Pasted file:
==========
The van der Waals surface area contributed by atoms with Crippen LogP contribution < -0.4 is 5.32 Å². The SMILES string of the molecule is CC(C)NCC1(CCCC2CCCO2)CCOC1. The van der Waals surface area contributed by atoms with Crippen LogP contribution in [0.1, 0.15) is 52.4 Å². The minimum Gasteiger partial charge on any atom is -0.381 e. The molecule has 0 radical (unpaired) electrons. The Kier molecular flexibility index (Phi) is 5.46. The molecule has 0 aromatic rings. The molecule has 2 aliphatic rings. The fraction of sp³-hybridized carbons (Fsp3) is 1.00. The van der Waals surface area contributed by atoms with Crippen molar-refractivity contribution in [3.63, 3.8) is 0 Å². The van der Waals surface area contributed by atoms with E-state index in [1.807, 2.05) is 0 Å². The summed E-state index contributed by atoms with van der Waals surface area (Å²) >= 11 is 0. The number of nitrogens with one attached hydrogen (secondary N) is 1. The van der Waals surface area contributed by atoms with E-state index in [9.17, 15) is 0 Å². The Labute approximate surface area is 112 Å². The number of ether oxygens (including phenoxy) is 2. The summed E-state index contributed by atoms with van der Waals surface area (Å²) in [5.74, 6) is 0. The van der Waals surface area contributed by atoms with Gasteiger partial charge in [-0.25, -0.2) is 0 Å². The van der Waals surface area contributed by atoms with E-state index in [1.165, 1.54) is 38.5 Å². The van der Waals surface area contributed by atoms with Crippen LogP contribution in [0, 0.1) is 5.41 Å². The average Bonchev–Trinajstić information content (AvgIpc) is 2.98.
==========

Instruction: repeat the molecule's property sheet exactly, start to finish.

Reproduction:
The van der Waals surface area contributed by atoms with Crippen LogP contribution < -0.4 is 5.32 Å². The SMILES string of the molecule is CC(C)NCC1(CCCC2CCCO2)CCOC1. The van der Waals surface area contributed by atoms with Crippen LogP contribution in [0.1, 0.15) is 52.4 Å². The minimum Gasteiger partial charge on any atom is -0.381 e. The molecule has 0 radical (unpaired) electrons. The Kier molecular flexibility index (Phi) is 5.46. The molecule has 0 aromatic rings. The molecule has 2 aliphatic rings. The fraction of sp³-hybridized carbons (Fsp3) is 1.00. The van der Waals surface area contributed by atoms with Crippen molar-refractivity contribution in [3.63, 3.8) is 0 Å². The van der Waals surface area contributed by atoms with E-state index in [1.807, 2.05) is 0 Å². The summed E-state index contributed by atoms with van der Waals surface area (Å²) >= 11 is 0. The number of nitrogens with one attached hydrogen (secondary N) is 1. The van der Waals surface area contributed by atoms with E-state index in [9.17, 15) is 0 Å². The Labute approximate surface area is 112 Å². The number of ether oxygens (including phenoxy) is 2. The summed E-state index contributed by atoms with van der Waals surface area (Å²) in [5.74, 6) is 0. The van der Waals surface area contributed by atoms with Gasteiger partial charge in [-0.25, -0.2) is 0 Å². The van der Waals surface area contributed by atoms with E-state index in [1.165, 1.54) is 38.5 Å². The van der Waals surface area contributed by atoms with Crippen LogP contribution in [0, 0.1) is 5.41 Å². The average Bonchev–Trinajstić information content (AvgIpc) is 2.98.